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Micro-Regional Association Mara-Natur in Maramures County

Mara-Natur is one of the 239 local action groups in Romania that are a part of LEADER, which is measure 19 of Romania’s National Program for Rural Development, tailored to match the relevant EU Funds. The association was formed in 2011 at the initiative of the municipality of Baia Sprie, a small city in the county of Maramureș, North-West Romania. The rest of the 17 territorial administrative units consist of neighboring villages stretched between Baia Mare, the county capital, and another small city, Târgu Lăpuș – neither which are group members. The area has been influenced both by long-term mining for precious metals, as well as by the cessation of mining activities in 2007. The flows of mass emigration increased drastically. Ecological disasters (spilling of contaminated mining residue into local rivers) occurred repeatedly, affecting wild and human life in and outside the area.

Mara-Natur offers funding for small scale projects of private and public applicants, covering a wide range of economic initiatives (e.g. installation of young farmers) and public interest actions (e.g. repairing public roads). A common concern of stakeholders related to European funding, is its over-birocratization. This affects administrations lacking adequate means and/or experience in dealing with EU funding. The inflation of development strategies (Regional Development Agency North-West; Maramureș County; Baia Mare Metropolitan Area; Mara-Natur; each territorial administrative unit) makes it difficult to navigate and correlate them productively, particularly when some levels are managed by different political parties. Nevertheless, LAG is an experiment on territorial development.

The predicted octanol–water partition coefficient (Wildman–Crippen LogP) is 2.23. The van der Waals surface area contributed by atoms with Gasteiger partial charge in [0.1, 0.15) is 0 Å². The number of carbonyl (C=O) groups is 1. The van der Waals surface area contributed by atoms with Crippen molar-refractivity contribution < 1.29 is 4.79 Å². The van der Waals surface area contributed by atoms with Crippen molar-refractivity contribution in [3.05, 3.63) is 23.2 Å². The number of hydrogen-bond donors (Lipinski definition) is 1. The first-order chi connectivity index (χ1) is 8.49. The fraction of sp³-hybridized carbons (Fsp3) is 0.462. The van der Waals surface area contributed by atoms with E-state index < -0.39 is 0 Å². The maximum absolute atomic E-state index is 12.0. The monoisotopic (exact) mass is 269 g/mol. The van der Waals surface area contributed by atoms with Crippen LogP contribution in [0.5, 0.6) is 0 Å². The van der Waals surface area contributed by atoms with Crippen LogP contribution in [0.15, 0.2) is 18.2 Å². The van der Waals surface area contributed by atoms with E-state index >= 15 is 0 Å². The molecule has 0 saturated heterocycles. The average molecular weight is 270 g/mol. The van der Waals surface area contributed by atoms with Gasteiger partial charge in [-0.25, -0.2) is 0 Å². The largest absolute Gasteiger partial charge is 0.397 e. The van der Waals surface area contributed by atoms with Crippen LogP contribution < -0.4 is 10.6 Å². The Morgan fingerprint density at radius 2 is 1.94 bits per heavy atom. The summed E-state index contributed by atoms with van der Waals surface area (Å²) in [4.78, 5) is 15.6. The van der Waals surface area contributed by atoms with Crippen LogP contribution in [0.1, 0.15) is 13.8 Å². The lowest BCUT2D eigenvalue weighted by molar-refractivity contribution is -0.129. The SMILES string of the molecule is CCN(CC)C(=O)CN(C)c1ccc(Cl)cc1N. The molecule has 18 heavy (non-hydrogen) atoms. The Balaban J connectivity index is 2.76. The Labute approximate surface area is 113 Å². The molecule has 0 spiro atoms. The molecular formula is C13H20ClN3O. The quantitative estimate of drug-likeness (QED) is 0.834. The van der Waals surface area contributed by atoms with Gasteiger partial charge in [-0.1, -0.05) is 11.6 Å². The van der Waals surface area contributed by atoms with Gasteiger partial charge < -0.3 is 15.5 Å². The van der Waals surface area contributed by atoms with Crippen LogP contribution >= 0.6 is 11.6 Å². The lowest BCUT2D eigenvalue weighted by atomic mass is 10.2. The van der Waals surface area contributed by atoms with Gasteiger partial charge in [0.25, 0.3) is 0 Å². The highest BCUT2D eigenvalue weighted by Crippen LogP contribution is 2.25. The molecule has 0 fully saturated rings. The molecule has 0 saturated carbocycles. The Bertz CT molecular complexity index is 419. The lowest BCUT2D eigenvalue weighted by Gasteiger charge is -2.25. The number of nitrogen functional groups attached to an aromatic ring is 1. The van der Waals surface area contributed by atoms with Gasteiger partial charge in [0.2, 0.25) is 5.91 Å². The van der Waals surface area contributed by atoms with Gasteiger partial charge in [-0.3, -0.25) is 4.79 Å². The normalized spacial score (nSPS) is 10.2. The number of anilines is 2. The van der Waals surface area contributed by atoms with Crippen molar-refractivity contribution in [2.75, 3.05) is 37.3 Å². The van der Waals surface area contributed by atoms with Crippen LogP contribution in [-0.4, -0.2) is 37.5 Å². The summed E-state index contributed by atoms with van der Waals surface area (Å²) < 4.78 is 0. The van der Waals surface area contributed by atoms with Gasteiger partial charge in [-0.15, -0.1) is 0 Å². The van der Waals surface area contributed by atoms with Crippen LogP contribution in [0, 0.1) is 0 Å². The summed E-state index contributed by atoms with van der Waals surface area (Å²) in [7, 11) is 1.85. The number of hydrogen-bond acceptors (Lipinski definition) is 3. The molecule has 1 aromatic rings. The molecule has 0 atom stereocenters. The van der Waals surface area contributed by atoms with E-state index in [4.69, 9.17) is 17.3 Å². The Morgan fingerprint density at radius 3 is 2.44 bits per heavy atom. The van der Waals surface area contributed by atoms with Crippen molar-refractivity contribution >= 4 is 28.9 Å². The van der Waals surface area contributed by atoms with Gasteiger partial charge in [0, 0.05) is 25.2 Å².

Mara-Natur provides some welcomed benefits with no major drawbacks, although the decision-making process could allegedly be improved. In the larger scheme, however, administrative reform is seen as an impending necessity as the economy and demography of the region vastly changed, while territorial administration has not. While most stakeholders agree that there is still a need for investment in infrastructure development and maintenance, the factor that could speed up the reduction of territorial inequalities is economic investment in other areas besides urban centers. Large scale initiatives such as major transport infrastructure projects and the development of mountain resorts would bring the needed economic boost in the region, but the administrative fragmentation of the territory reduces the possibility.

For more information on this Case Study, please contact: George Zamfir ( and Enikő Vincze (, Desire Foundation, Cluj-Napoca, Romania

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